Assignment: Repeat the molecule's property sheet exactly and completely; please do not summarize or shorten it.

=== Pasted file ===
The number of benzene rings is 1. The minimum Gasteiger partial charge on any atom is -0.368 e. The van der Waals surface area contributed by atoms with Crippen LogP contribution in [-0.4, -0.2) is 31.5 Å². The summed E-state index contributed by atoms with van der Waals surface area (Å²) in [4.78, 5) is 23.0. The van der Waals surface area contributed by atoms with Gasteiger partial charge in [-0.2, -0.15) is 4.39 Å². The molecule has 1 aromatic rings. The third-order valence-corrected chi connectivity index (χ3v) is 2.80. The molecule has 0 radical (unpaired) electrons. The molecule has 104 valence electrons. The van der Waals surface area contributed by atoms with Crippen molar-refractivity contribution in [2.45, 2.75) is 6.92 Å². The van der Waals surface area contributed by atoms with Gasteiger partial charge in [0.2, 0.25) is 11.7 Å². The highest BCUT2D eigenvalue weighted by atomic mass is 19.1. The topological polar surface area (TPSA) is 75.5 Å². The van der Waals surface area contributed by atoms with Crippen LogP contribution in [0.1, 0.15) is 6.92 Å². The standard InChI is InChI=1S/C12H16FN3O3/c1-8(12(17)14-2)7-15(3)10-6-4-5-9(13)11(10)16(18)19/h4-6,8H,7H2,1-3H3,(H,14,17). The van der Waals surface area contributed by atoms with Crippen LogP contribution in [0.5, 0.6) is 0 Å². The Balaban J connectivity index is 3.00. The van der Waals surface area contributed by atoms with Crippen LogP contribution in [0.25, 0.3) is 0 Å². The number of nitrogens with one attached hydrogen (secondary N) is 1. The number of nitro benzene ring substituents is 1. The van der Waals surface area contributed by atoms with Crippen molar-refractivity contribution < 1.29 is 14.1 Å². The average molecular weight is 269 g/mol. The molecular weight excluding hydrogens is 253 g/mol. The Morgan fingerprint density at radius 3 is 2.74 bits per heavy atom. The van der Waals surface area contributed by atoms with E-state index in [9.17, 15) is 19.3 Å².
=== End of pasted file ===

The number of benzene rings is 1. The minimum Gasteiger partial charge on any atom is -0.368 e. The van der Waals surface area contributed by atoms with Crippen LogP contribution in [-0.4, -0.2) is 31.5 Å². The summed E-state index contributed by atoms with van der Waals surface area (Å²) in [4.78, 5) is 23.0. The van der Waals surface area contributed by atoms with Gasteiger partial charge in [-0.2, -0.15) is 4.39 Å². The molecule has 1 aromatic rings. The third-order valence-corrected chi connectivity index (χ3v) is 2.80. The molecule has 0 radical (unpaired) electrons. The molecule has 104 valence electrons. The van der Waals surface area contributed by atoms with Crippen molar-refractivity contribution in [2.45, 2.75) is 6.92 Å². The van der Waals surface area contributed by atoms with Gasteiger partial charge in [0.2, 0.25) is 11.7 Å². The highest BCUT2D eigenvalue weighted by atomic mass is 19.1. The topological polar surface area (TPSA) is 75.5 Å². The van der Waals surface area contributed by atoms with Crippen LogP contribution in [0.1, 0.15) is 6.92 Å². The standard InChI is InChI=1S/C12H16FN3O3/c1-8(12(17)14-2)7-15(3)10-6-4-5-9(13)11(10)16(18)19/h4-6,8H,7H2,1-3H3,(H,14,17). The van der Waals surface area contributed by atoms with Crippen LogP contribution in [0.5, 0.6) is 0 Å². The Balaban J connectivity index is 3.00. The van der Waals surface area contributed by atoms with Crippen LogP contribution in [0.25, 0.3) is 0 Å². The number of nitrogens with one attached hydrogen (secondary N) is 1. The number of nitro benzene ring substituents is 1. The van der Waals surface area contributed by atoms with Crippen molar-refractivity contribution < 1.29 is 14.1 Å². The average molecular weight is 269 g/mol. The molecular weight excluding hydrogens is 253 g/mol. The Morgan fingerprint density at radius 3 is 2.74 bits per heavy atom. The van der Waals surface area contributed by atoms with E-state index in [9.17, 15) is 19.3 Å².